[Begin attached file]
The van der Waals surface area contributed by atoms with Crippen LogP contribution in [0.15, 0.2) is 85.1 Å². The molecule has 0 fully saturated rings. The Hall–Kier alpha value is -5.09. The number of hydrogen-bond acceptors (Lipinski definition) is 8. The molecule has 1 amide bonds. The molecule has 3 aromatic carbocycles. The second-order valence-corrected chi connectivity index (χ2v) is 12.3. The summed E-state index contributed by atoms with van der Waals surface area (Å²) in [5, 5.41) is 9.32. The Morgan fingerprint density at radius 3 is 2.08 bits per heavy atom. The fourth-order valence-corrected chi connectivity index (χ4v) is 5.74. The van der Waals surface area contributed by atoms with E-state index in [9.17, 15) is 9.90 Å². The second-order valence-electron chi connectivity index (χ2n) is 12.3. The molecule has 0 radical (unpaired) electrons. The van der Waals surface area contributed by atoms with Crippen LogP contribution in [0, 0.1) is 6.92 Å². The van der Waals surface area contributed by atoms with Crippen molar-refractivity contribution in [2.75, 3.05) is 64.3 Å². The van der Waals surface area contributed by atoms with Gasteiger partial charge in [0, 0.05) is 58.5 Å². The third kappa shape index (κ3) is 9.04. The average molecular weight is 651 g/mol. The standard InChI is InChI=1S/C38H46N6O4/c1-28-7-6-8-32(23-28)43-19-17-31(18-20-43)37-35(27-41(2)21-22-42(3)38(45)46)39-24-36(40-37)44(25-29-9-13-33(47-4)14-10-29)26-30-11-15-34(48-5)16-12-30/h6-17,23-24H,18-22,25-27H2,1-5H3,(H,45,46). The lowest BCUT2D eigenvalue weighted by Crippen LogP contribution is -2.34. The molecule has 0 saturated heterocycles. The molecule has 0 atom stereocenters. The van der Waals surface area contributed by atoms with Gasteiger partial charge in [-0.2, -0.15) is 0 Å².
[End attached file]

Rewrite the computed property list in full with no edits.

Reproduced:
The van der Waals surface area contributed by atoms with Crippen LogP contribution in [0.15, 0.2) is 85.1 Å². The molecule has 0 fully saturated rings. The Hall–Kier alpha value is -5.09. The number of hydrogen-bond acceptors (Lipinski definition) is 8. The molecule has 1 amide bonds. The molecule has 3 aromatic carbocycles. The second-order valence-corrected chi connectivity index (χ2v) is 12.3. The summed E-state index contributed by atoms with van der Waals surface area (Å²) in [5, 5.41) is 9.32. The Morgan fingerprint density at radius 3 is 2.08 bits per heavy atom. The fourth-order valence-corrected chi connectivity index (χ4v) is 5.74. The van der Waals surface area contributed by atoms with E-state index in [9.17, 15) is 9.90 Å². The second-order valence-electron chi connectivity index (χ2n) is 12.3. The molecule has 0 radical (unpaired) electrons. The van der Waals surface area contributed by atoms with Crippen LogP contribution in [0, 0.1) is 6.92 Å². The van der Waals surface area contributed by atoms with Crippen molar-refractivity contribution in [2.75, 3.05) is 64.3 Å². The van der Waals surface area contributed by atoms with Gasteiger partial charge in [0, 0.05) is 58.5 Å². The third kappa shape index (κ3) is 9.04. The average molecular weight is 651 g/mol. The standard InChI is InChI=1S/C38H46N6O4/c1-28-7-6-8-32(23-28)43-19-17-31(18-20-43)37-35(27-41(2)21-22-42(3)38(45)46)39-24-36(40-37)44(25-29-9-13-33(47-4)14-10-29)26-30-11-15-34(48-5)16-12-30/h6-17,23-24H,18-22,25-27H2,1-5H3,(H,45,46). The lowest BCUT2D eigenvalue weighted by Crippen LogP contribution is -2.34. The molecule has 0 saturated heterocycles. The molecule has 0 atom stereocenters. The van der Waals surface area contributed by atoms with Gasteiger partial charge in [-0.2, -0.15) is 0 Å².